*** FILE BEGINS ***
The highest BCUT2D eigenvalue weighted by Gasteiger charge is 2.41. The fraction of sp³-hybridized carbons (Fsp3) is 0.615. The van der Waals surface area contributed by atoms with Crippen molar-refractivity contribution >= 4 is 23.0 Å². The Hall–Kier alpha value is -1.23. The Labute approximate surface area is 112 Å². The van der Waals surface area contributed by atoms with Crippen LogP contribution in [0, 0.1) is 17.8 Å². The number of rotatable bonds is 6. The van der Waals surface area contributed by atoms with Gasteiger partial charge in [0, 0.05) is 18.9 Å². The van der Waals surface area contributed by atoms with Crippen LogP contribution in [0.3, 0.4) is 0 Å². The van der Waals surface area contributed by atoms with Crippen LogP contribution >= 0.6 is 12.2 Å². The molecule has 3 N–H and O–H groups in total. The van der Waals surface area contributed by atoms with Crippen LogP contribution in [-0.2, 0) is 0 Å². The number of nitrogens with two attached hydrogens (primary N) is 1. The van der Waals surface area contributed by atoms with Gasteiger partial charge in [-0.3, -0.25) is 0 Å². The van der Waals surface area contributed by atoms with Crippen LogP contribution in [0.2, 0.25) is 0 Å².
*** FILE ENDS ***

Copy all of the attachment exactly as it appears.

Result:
The highest BCUT2D eigenvalue weighted by Gasteiger charge is 2.41. The fraction of sp³-hybridized carbons (Fsp3) is 0.615. The van der Waals surface area contributed by atoms with Crippen molar-refractivity contribution >= 4 is 23.0 Å². The Hall–Kier alpha value is -1.23. The Labute approximate surface area is 112 Å². The van der Waals surface area contributed by atoms with Crippen LogP contribution in [0, 0.1) is 17.8 Å². The number of rotatable bonds is 6. The van der Waals surface area contributed by atoms with Gasteiger partial charge in [0, 0.05) is 18.9 Å². The van der Waals surface area contributed by atoms with Crippen LogP contribution in [0.3, 0.4) is 0 Å². The van der Waals surface area contributed by atoms with Crippen LogP contribution >= 0.6 is 12.2 Å². The molecule has 3 N–H and O–H groups in total. The van der Waals surface area contributed by atoms with Crippen LogP contribution in [-0.2, 0) is 0 Å². The number of nitrogens with two attached hydrogens (primary N) is 1. The van der Waals surface area contributed by atoms with Gasteiger partial charge in [-0.3, -0.25) is 0 Å². The van der Waals surface area contributed by atoms with Crippen LogP contribution in [0.2, 0.25) is 0 Å².